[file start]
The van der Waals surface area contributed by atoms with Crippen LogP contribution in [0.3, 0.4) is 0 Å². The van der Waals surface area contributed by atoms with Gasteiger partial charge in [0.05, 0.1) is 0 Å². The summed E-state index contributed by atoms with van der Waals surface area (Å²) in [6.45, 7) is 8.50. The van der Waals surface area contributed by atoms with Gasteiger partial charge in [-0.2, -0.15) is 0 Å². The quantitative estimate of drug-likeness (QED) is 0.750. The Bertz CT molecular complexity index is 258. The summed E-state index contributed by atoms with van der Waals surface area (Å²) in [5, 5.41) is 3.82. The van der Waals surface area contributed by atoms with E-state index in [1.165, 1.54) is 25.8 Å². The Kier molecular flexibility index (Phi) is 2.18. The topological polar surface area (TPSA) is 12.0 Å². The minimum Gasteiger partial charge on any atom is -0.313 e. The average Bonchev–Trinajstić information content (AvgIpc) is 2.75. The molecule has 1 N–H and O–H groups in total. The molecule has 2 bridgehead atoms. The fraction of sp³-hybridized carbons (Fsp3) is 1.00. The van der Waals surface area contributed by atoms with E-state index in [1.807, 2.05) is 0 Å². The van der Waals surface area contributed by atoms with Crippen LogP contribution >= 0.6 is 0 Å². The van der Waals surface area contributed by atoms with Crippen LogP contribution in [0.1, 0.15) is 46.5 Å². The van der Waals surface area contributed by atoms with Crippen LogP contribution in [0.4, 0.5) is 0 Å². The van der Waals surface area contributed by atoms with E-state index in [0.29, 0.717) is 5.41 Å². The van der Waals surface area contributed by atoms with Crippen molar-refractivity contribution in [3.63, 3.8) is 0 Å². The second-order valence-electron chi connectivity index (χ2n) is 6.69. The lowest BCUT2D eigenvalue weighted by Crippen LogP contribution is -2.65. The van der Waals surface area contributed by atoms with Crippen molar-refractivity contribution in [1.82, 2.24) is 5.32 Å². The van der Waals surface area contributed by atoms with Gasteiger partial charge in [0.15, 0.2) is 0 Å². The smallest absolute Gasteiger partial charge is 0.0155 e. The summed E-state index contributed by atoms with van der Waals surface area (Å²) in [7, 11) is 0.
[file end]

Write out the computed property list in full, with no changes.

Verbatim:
The van der Waals surface area contributed by atoms with Crippen LogP contribution in [0.3, 0.4) is 0 Å². The van der Waals surface area contributed by atoms with Gasteiger partial charge in [0.05, 0.1) is 0 Å². The summed E-state index contributed by atoms with van der Waals surface area (Å²) in [6.45, 7) is 8.50. The van der Waals surface area contributed by atoms with Gasteiger partial charge in [-0.2, -0.15) is 0 Å². The quantitative estimate of drug-likeness (QED) is 0.750. The Bertz CT molecular complexity index is 258. The summed E-state index contributed by atoms with van der Waals surface area (Å²) in [5, 5.41) is 3.82. The van der Waals surface area contributed by atoms with E-state index in [1.165, 1.54) is 25.8 Å². The Kier molecular flexibility index (Phi) is 2.18. The topological polar surface area (TPSA) is 12.0 Å². The minimum Gasteiger partial charge on any atom is -0.313 e. The average Bonchev–Trinajstić information content (AvgIpc) is 2.75. The molecule has 1 N–H and O–H groups in total. The molecule has 2 bridgehead atoms. The fraction of sp³-hybridized carbons (Fsp3) is 1.00. The van der Waals surface area contributed by atoms with E-state index in [1.807, 2.05) is 0 Å². The van der Waals surface area contributed by atoms with Crippen LogP contribution >= 0.6 is 0 Å². The van der Waals surface area contributed by atoms with Crippen LogP contribution in [0.1, 0.15) is 46.5 Å². The van der Waals surface area contributed by atoms with Crippen LogP contribution in [0.4, 0.5) is 0 Å². The van der Waals surface area contributed by atoms with E-state index in [0.29, 0.717) is 5.41 Å². The van der Waals surface area contributed by atoms with Crippen molar-refractivity contribution in [3.63, 3.8) is 0 Å². The second-order valence-electron chi connectivity index (χ2n) is 6.69. The lowest BCUT2D eigenvalue weighted by Crippen LogP contribution is -2.65. The van der Waals surface area contributed by atoms with Crippen molar-refractivity contribution in [1.82, 2.24) is 5.32 Å². The van der Waals surface area contributed by atoms with Gasteiger partial charge in [0.15, 0.2) is 0 Å². The smallest absolute Gasteiger partial charge is 0.0155 e. The summed E-state index contributed by atoms with van der Waals surface area (Å²) in [7, 11) is 0.